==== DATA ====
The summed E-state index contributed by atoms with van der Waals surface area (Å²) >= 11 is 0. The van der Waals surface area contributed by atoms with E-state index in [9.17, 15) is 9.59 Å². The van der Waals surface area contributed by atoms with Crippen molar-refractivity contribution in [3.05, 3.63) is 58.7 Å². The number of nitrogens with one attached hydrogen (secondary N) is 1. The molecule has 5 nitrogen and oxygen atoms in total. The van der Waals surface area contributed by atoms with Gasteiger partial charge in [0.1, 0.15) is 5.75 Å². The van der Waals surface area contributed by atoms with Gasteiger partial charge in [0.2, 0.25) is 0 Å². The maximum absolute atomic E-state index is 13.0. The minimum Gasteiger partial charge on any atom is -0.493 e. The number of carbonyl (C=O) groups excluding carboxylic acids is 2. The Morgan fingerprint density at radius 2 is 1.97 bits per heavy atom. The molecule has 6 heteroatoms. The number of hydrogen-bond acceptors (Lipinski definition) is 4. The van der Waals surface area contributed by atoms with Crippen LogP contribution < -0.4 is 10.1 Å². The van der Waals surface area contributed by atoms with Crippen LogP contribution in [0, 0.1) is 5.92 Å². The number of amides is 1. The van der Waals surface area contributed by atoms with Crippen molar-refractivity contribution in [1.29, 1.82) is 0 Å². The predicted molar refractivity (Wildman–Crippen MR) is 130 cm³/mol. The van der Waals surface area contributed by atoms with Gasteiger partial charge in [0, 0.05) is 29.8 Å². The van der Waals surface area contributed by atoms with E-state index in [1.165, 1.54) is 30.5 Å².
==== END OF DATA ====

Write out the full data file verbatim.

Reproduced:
The summed E-state index contributed by atoms with van der Waals surface area (Å²) >= 11 is 0. The van der Waals surface area contributed by atoms with E-state index in [9.17, 15) is 9.59 Å². The van der Waals surface area contributed by atoms with Crippen molar-refractivity contribution in [3.05, 3.63) is 58.7 Å². The number of nitrogens with one attached hydrogen (secondary N) is 1. The molecule has 5 nitrogen and oxygen atoms in total. The van der Waals surface area contributed by atoms with Gasteiger partial charge in [0.1, 0.15) is 5.75 Å². The van der Waals surface area contributed by atoms with Gasteiger partial charge in [0.2, 0.25) is 0 Å². The maximum absolute atomic E-state index is 13.0. The minimum Gasteiger partial charge on any atom is -0.493 e. The number of carbonyl (C=O) groups excluding carboxylic acids is 2. The Morgan fingerprint density at radius 2 is 1.97 bits per heavy atom. The molecule has 6 heteroatoms. The number of hydrogen-bond acceptors (Lipinski definition) is 4. The van der Waals surface area contributed by atoms with Crippen LogP contribution < -0.4 is 10.1 Å². The van der Waals surface area contributed by atoms with Crippen LogP contribution in [0, 0.1) is 5.92 Å². The number of amides is 1. The van der Waals surface area contributed by atoms with Crippen molar-refractivity contribution in [1.29, 1.82) is 0 Å². The predicted molar refractivity (Wildman–Crippen MR) is 130 cm³/mol. The van der Waals surface area contributed by atoms with Gasteiger partial charge in [0, 0.05) is 29.8 Å². The van der Waals surface area contributed by atoms with E-state index in [1.165, 1.54) is 30.5 Å².